To sell real estate is to engage in a competition. There are battles within a great war, and unfortunately, casualties are taken and points are tallied. This is not a game between friends; it's a game to the death. Well probably not the death, but it really is a competition. This is something that most people pretend to understand but actually don't. Like algebra. The competition is one where buyers compare and contrast, and in all that comparing and contrasting they uncover their own personal value scale. How exactly does this work? It's like this: You want $300k for your condo and your view is of a dumpster. Another seller of a different condo wants $300k and his view is of the lake. You are in direct competition with that other unit owner and you will likely end up the loser. In this way real estate is a competition, but not the sort of competition that occurs in U-8 soccer, because someone actually wins.
The winner here is the seller who achieves liquidity, that is, the seller who actually sells. The loser? The guy with the dumpster view. It's this sort of comparing that brings us today to the market at Abbey Ridge. Once a remarkable segment of our vacation home market, Abbey Ridge is today as dead as they come. While owners there struggle to understand why liquidity has all but left, and price cut after price cut fail to attract attention, the problem with Abbey Ridge is really quite simple. It all comes down to competition.
The lakefront condo market is slow. Everyone knows this. It will return to some semblance of glory but that coronation has not happened yet. It hasn't even sent out the RSVP's. The lakefront condo market being slow appears to have little affect on the Abbey Ridge, because these are obviously two different segments. But this is where the argument goes awry. Abbey Ridge and the lakefront condo market have been priced quite similarly over the past five years, and though they are different markets they do compete for the same buyer. This is the competition, and it is a competition a kin to a high school basketball game where the halftime score is 2-0. But perhaps that's being unfair. The basketball game is easily more exciting.
Today there are eight units available at Abbey Ridge. The lowest priced unit is at $280k, which seems reasonable. The highest priced unit is at $569k- a number that I'll let you judge internally. The three sales in the past 12 months appear, on the surface, to be quite consistent. The problem with this is that we are not surface dwellers. There are other firms who have that angle cornered. Last July, a three bedroom upper sold for $420k. I sold that unit for $440k in 2005. In November, a two bedroom up front by the harbor sold for $410k. I had sold that unit in 2007 for $510k. The third unit to sell last year, for $418k was a two bedroom with harbor view that had originally sold in 2007 as a bit of a sweetheart inside deal, so we can't view that prior sale comp as a market reality.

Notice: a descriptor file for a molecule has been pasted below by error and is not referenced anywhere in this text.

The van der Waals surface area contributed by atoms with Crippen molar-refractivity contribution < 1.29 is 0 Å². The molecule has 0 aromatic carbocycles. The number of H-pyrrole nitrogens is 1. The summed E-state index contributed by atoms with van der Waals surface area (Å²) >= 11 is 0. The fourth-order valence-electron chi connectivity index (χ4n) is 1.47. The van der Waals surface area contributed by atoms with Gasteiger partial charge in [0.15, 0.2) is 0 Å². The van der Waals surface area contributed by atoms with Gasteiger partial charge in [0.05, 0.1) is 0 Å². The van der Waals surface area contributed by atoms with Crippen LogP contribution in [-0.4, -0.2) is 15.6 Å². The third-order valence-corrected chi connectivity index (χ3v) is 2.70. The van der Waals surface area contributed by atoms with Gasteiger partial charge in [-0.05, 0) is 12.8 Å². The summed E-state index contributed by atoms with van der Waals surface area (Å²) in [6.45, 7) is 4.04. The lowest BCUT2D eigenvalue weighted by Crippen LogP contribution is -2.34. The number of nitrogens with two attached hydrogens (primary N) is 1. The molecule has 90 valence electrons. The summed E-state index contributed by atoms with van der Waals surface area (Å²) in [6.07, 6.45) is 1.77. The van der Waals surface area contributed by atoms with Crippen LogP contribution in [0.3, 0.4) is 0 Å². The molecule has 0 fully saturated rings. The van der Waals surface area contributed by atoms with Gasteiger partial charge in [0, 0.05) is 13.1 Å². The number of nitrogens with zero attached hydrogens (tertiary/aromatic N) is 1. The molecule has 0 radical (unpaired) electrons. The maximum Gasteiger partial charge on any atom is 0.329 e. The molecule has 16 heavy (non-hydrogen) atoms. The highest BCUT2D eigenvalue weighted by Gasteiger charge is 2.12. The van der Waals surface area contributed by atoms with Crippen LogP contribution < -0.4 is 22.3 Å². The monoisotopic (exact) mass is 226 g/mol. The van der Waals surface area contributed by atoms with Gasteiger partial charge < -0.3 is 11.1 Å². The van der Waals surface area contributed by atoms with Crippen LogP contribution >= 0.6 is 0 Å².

Now here comes the hard part of this. Those three sales from 2011 were high. The sales that we'll see in 2012 are going to be lower, some by dramatic levels. Today, two of the available units are bank owned, a third is a potential short sale. These three distressed properties might sell dirt cheap, and if they do they will set buyer expectations to a damaging level. The other available units might find buyers. They might. Any property anywhere has a chance to sell to some buyer somewhere, this is just how real estate is. But if forced to place my bets, I'd encourage any seller right now to be a defensive seller.
The art of the defensive sale is not as popular today as it was a few years ago, but it still matters. To sell defensively is to sell low relative to your competition, betting that the competition will ultimately sell at prices that the current day market views as being too low. It's the cutting to the chase of real estate. It's the setting of a market. It's the delivering of a devastating comp to your neighbors before they deliver their own devastating comp to you. This is not the fun aspect of real estate, but many times the smart move is to lock in a loss sooner rather than to lock in that same loss later.
For buyers, Abbey Ridge is ripe for the picking. The two REO properties are going to sell cheap- heck, they already are cheap. If stealing something at Abbey Ridge sounds like a good idea to you then we should probably have a chat. The market problem that Abbey Ridge is facing is one of direct competition. For a while, buyers thought it a good idea to pay $500k for a unit facing some reeds, even when a similar unit facing the lake was available at the same price. Today, with the lakefront condo market faltering and host to some tremendous values, there is little reason to consider Abbey Ridge at comparable prices. This, combined with likely low REO comps, will push prices down even further even as volume slowly returns.
Abbey Harbor (with Abbey Ridge in the lower left hand corner) courtesy Matt Mason Photography. www.mattmasonphotography.com